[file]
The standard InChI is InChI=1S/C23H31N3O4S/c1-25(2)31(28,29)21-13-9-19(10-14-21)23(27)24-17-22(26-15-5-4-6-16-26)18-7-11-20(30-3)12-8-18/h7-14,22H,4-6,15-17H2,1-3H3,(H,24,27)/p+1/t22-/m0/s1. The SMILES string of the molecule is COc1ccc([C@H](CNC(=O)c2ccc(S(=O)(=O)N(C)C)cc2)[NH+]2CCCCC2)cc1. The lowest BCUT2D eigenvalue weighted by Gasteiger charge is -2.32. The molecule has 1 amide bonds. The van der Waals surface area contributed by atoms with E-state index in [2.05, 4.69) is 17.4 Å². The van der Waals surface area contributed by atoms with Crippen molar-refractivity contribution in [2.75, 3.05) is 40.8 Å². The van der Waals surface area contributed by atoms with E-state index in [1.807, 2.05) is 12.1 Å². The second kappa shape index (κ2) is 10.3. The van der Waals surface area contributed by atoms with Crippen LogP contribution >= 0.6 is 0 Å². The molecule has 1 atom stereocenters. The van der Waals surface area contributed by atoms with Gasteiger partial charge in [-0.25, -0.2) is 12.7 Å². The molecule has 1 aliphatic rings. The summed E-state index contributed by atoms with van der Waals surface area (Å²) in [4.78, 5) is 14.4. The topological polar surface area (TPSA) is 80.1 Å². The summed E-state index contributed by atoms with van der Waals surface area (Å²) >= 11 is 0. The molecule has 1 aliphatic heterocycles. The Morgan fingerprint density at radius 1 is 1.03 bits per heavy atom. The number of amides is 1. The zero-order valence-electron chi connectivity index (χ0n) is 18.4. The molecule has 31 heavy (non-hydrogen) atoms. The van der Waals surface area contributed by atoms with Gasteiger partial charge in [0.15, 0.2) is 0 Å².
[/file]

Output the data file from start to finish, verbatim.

The standard InChI is InChI=1S/C23H31N3O4S/c1-25(2)31(28,29)21-13-9-19(10-14-21)23(27)24-17-22(26-15-5-4-6-16-26)18-7-11-20(30-3)12-8-18/h7-14,22H,4-6,15-17H2,1-3H3,(H,24,27)/p+1/t22-/m0/s1. The SMILES string of the molecule is COc1ccc([C@H](CNC(=O)c2ccc(S(=O)(=O)N(C)C)cc2)[NH+]2CCCCC2)cc1. The lowest BCUT2D eigenvalue weighted by Gasteiger charge is -2.32. The molecule has 1 amide bonds. The van der Waals surface area contributed by atoms with E-state index in [2.05, 4.69) is 17.4 Å². The van der Waals surface area contributed by atoms with Crippen molar-refractivity contribution in [2.75, 3.05) is 40.8 Å². The van der Waals surface area contributed by atoms with E-state index in [1.807, 2.05) is 12.1 Å². The second kappa shape index (κ2) is 10.3. The van der Waals surface area contributed by atoms with Crippen LogP contribution >= 0.6 is 0 Å². The molecule has 1 atom stereocenters. The van der Waals surface area contributed by atoms with Gasteiger partial charge in [-0.25, -0.2) is 12.7 Å². The molecule has 1 aliphatic rings. The summed E-state index contributed by atoms with van der Waals surface area (Å²) in [4.78, 5) is 14.4. The topological polar surface area (TPSA) is 80.1 Å². The summed E-state index contributed by atoms with van der Waals surface area (Å²) >= 11 is 0. The molecule has 1 aliphatic heterocycles. The Morgan fingerprint density at radius 1 is 1.03 bits per heavy atom. The number of amides is 1. The zero-order valence-electron chi connectivity index (χ0n) is 18.4. The molecule has 31 heavy (non-hydrogen) atoms. The van der Waals surface area contributed by atoms with Gasteiger partial charge in [0.15, 0.2) is 0 Å².